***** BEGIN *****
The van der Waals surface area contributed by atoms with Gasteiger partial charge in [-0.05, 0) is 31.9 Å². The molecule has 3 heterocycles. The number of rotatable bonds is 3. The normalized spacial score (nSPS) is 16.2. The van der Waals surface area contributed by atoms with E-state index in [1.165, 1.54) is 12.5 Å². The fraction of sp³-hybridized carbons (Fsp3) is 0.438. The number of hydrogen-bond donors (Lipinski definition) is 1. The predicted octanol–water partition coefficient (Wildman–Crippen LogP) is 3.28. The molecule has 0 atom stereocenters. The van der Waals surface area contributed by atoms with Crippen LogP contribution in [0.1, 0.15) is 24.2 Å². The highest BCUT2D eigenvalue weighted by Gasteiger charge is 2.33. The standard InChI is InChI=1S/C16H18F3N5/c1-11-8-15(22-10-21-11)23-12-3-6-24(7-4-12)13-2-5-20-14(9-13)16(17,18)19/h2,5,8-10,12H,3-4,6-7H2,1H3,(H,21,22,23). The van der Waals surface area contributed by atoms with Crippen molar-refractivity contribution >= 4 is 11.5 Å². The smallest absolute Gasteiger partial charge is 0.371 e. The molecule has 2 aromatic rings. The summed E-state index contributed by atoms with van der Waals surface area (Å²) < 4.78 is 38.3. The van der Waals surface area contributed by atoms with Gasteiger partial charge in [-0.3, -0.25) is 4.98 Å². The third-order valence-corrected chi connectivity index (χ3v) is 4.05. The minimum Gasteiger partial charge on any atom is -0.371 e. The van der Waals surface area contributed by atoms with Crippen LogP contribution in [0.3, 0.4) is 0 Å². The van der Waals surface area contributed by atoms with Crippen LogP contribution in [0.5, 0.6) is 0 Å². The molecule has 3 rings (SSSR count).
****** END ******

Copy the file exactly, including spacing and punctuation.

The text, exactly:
The van der Waals surface area contributed by atoms with Gasteiger partial charge in [-0.05, 0) is 31.9 Å². The molecule has 3 heterocycles. The number of rotatable bonds is 3. The normalized spacial score (nSPS) is 16.2. The van der Waals surface area contributed by atoms with E-state index in [1.165, 1.54) is 12.5 Å². The fraction of sp³-hybridized carbons (Fsp3) is 0.438. The number of hydrogen-bond donors (Lipinski definition) is 1. The predicted octanol–water partition coefficient (Wildman–Crippen LogP) is 3.28. The molecule has 0 atom stereocenters. The van der Waals surface area contributed by atoms with Crippen LogP contribution in [0.1, 0.15) is 24.2 Å². The highest BCUT2D eigenvalue weighted by Gasteiger charge is 2.33. The standard InChI is InChI=1S/C16H18F3N5/c1-11-8-15(22-10-21-11)23-12-3-6-24(7-4-12)13-2-5-20-14(9-13)16(17,18)19/h2,5,8-10,12H,3-4,6-7H2,1H3,(H,21,22,23). The van der Waals surface area contributed by atoms with Crippen molar-refractivity contribution >= 4 is 11.5 Å². The smallest absolute Gasteiger partial charge is 0.371 e. The molecule has 2 aromatic rings. The summed E-state index contributed by atoms with van der Waals surface area (Å²) < 4.78 is 38.3. The van der Waals surface area contributed by atoms with Gasteiger partial charge in [-0.3, -0.25) is 4.98 Å². The third-order valence-corrected chi connectivity index (χ3v) is 4.05. The minimum Gasteiger partial charge on any atom is -0.371 e. The van der Waals surface area contributed by atoms with Crippen LogP contribution in [0.3, 0.4) is 0 Å². The van der Waals surface area contributed by atoms with Crippen LogP contribution in [0.5, 0.6) is 0 Å². The molecule has 3 rings (SSSR count).